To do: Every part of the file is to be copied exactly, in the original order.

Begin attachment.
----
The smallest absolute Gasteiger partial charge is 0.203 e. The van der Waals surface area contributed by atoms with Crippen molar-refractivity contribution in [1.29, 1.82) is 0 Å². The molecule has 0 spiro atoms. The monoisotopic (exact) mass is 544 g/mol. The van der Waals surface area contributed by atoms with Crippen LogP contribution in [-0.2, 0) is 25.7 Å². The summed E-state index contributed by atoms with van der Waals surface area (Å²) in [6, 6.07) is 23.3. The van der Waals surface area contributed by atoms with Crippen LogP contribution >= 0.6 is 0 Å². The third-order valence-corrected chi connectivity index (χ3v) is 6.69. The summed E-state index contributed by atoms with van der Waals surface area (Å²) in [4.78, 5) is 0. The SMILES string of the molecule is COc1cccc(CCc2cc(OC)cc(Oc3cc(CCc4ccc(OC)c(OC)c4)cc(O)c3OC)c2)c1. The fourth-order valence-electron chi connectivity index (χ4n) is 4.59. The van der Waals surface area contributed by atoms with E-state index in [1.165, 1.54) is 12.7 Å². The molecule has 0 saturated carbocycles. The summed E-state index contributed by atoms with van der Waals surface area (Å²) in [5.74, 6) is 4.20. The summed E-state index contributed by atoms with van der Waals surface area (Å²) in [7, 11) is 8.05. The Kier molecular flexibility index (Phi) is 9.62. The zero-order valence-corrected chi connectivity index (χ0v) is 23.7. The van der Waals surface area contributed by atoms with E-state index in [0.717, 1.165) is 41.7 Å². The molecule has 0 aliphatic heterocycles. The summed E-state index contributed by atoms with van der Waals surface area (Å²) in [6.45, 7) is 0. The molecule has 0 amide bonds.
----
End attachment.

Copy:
The smallest absolute Gasteiger partial charge is 0.203 e. The van der Waals surface area contributed by atoms with Crippen molar-refractivity contribution in [1.29, 1.82) is 0 Å². The molecule has 0 spiro atoms. The monoisotopic (exact) mass is 544 g/mol. The van der Waals surface area contributed by atoms with Crippen LogP contribution in [-0.2, 0) is 25.7 Å². The summed E-state index contributed by atoms with van der Waals surface area (Å²) in [6, 6.07) is 23.3. The van der Waals surface area contributed by atoms with Crippen LogP contribution >= 0.6 is 0 Å². The third-order valence-corrected chi connectivity index (χ3v) is 6.69. The summed E-state index contributed by atoms with van der Waals surface area (Å²) in [4.78, 5) is 0. The SMILES string of the molecule is COc1cccc(CCc2cc(OC)cc(Oc3cc(CCc4ccc(OC)c(OC)c4)cc(O)c3OC)c2)c1. The fourth-order valence-electron chi connectivity index (χ4n) is 4.59. The van der Waals surface area contributed by atoms with E-state index in [1.165, 1.54) is 12.7 Å². The molecule has 0 saturated carbocycles. The summed E-state index contributed by atoms with van der Waals surface area (Å²) in [5.74, 6) is 4.20. The summed E-state index contributed by atoms with van der Waals surface area (Å²) in [7, 11) is 8.05. The Kier molecular flexibility index (Phi) is 9.62. The zero-order valence-corrected chi connectivity index (χ0v) is 23.7. The van der Waals surface area contributed by atoms with E-state index in [0.717, 1.165) is 41.7 Å². The molecule has 0 aliphatic heterocycles. The summed E-state index contributed by atoms with van der Waals surface area (Å²) in [6.45, 7) is 0. The molecule has 0 amide bonds.